By Doug Lowe

So exactly how do you run a Java servlet? First, you must compile the .java file to create a .class file; then you must move the .class file into a directory from which Tomcat can run the servlet. For testing purposes, you can move the servlet’s class file to c:tomcatwebappsExamplesWEB-INFclasses and then type an address like this one in your browser’s address bar:


You may also want to override the doPost method, which is called if the user requests your servlet from a form. In many cases, you’ll just call doGet from the doPost method, so that both get and post requests are processed in the same way.

The doGet method is called whenever the user enters the address of your servlet in the address bar or clicks a link that leads to your servlet. But many servlets are associated with HTML forms, which provide fields in which the user can enter data. The normal way to send form data from the browser to the server is with an HTTP POST request, not a GET request.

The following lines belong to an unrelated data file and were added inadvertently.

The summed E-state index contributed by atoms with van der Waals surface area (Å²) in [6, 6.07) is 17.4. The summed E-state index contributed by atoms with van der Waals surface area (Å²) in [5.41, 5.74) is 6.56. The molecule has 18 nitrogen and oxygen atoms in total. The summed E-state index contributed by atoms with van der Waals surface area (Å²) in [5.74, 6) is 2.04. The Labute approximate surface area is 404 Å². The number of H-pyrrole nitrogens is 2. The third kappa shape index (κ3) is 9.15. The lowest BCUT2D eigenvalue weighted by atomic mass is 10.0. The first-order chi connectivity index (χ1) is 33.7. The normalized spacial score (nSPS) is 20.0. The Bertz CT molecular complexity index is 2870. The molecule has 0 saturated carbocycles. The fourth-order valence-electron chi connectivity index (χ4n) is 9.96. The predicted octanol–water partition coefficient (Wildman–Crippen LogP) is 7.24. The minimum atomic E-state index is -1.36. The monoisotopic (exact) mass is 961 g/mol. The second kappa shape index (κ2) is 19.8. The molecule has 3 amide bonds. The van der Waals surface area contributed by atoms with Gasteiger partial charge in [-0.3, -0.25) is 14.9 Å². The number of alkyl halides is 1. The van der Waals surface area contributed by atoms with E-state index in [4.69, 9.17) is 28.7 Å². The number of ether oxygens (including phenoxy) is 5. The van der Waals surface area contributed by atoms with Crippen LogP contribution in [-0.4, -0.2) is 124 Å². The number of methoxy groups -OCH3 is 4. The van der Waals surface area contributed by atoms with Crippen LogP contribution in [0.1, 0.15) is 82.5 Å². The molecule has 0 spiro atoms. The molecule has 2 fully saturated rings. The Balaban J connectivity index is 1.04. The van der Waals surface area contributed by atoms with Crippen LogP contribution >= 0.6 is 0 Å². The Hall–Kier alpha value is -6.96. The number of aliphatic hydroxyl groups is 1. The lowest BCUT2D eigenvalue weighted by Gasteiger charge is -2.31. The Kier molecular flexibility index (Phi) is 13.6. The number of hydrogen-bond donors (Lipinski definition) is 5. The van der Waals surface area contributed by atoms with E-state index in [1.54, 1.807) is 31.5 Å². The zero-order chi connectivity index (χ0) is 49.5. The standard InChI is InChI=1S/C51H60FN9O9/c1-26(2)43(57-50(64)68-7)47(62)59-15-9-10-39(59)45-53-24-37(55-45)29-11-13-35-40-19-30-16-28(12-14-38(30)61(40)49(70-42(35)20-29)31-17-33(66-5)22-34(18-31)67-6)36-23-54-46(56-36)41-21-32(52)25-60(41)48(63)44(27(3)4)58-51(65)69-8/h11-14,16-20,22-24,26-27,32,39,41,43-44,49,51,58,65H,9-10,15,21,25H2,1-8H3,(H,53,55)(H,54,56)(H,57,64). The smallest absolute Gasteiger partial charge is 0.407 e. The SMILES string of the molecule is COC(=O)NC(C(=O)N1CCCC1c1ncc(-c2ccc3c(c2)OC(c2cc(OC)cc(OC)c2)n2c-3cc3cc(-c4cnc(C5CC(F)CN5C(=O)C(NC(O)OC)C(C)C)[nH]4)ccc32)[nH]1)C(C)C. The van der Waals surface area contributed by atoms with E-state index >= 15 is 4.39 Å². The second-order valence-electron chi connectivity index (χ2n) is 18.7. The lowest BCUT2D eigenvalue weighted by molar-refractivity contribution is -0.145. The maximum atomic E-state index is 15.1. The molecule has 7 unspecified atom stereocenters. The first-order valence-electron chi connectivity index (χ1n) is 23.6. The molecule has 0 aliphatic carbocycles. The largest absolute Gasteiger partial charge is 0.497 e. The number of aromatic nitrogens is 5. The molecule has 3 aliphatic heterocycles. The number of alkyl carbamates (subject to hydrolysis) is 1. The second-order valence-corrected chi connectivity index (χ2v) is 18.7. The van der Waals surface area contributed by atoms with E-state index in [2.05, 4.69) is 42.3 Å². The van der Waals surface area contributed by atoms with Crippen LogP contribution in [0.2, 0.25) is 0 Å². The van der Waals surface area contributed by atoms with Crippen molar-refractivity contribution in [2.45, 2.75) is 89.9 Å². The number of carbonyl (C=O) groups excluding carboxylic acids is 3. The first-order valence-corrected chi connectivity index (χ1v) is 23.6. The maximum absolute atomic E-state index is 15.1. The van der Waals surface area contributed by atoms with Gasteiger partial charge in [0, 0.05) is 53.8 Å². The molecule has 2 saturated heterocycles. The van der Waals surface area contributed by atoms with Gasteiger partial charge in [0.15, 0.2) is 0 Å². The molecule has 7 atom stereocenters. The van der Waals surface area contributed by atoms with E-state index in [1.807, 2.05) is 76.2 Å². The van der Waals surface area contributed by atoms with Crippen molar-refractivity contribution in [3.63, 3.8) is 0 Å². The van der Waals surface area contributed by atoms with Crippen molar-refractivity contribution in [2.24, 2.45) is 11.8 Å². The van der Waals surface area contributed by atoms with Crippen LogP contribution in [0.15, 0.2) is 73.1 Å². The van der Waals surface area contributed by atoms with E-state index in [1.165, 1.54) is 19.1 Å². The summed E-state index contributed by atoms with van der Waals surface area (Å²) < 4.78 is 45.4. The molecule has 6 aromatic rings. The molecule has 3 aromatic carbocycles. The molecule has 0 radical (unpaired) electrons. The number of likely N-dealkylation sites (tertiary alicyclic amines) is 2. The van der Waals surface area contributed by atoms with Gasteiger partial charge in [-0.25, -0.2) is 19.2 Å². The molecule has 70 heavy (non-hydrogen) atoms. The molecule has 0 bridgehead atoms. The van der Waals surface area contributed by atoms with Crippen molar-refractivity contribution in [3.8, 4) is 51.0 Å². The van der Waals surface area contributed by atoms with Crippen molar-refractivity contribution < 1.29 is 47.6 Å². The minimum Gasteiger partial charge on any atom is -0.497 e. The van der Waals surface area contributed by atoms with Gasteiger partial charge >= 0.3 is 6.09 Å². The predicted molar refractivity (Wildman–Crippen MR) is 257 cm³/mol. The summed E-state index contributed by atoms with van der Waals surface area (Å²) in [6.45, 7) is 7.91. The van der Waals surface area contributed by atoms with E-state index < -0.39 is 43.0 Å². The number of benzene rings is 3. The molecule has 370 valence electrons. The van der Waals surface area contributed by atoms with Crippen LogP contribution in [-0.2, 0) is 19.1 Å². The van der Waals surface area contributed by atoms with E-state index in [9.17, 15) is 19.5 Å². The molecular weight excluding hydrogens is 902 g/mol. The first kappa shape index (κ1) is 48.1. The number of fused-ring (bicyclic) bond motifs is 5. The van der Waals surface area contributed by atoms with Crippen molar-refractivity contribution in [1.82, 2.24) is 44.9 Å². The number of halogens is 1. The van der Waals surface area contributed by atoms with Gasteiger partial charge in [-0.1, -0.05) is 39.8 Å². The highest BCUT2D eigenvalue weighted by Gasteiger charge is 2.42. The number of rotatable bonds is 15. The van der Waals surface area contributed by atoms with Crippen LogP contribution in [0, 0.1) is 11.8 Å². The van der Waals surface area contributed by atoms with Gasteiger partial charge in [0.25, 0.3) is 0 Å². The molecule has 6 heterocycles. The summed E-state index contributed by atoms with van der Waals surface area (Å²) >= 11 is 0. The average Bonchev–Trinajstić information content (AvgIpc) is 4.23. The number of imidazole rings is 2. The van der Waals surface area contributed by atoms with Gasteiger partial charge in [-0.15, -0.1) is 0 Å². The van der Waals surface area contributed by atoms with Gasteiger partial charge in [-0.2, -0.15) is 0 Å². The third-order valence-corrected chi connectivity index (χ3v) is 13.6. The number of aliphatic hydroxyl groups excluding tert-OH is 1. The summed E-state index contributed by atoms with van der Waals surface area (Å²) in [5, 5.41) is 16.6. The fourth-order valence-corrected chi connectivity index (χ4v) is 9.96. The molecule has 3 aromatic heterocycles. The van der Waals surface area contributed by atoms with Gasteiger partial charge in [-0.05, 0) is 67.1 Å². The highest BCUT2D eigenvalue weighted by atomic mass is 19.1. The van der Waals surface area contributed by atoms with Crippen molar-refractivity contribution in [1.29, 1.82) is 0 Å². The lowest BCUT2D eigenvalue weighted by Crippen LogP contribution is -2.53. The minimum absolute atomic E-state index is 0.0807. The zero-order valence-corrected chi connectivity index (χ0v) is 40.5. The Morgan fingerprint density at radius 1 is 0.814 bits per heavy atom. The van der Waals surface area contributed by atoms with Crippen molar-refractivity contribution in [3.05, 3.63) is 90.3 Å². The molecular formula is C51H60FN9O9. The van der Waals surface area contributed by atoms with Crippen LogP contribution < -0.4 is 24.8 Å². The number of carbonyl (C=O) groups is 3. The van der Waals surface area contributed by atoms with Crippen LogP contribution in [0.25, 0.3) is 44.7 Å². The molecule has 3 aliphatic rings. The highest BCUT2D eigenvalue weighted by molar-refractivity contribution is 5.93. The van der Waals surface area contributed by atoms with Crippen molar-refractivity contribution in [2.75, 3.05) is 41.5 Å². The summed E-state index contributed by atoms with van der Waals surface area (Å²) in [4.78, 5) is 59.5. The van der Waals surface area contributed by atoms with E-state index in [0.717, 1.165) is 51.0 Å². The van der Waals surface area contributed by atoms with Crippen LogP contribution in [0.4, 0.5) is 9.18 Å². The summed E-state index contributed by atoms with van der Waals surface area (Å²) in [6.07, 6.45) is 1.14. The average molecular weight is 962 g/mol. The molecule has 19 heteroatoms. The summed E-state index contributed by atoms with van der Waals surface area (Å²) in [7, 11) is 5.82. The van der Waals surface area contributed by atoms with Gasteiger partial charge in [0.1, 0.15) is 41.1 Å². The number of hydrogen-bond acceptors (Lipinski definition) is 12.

If you want a servlet to respond to POST requests, you can override the doPost method instead of, or in addition to, the doGet method. doPost has the same signature as doGet. In fact, it’s not uncommon to see servlets in which the doPost method simply calls doGet, so that both POST and GET requests are processed identically. To do that, code the doPost method like this:

public void doPost(HttpServletRequest request,
 HttpServletResponse response)
  throws IOException, ServletException
 doGet(request, response);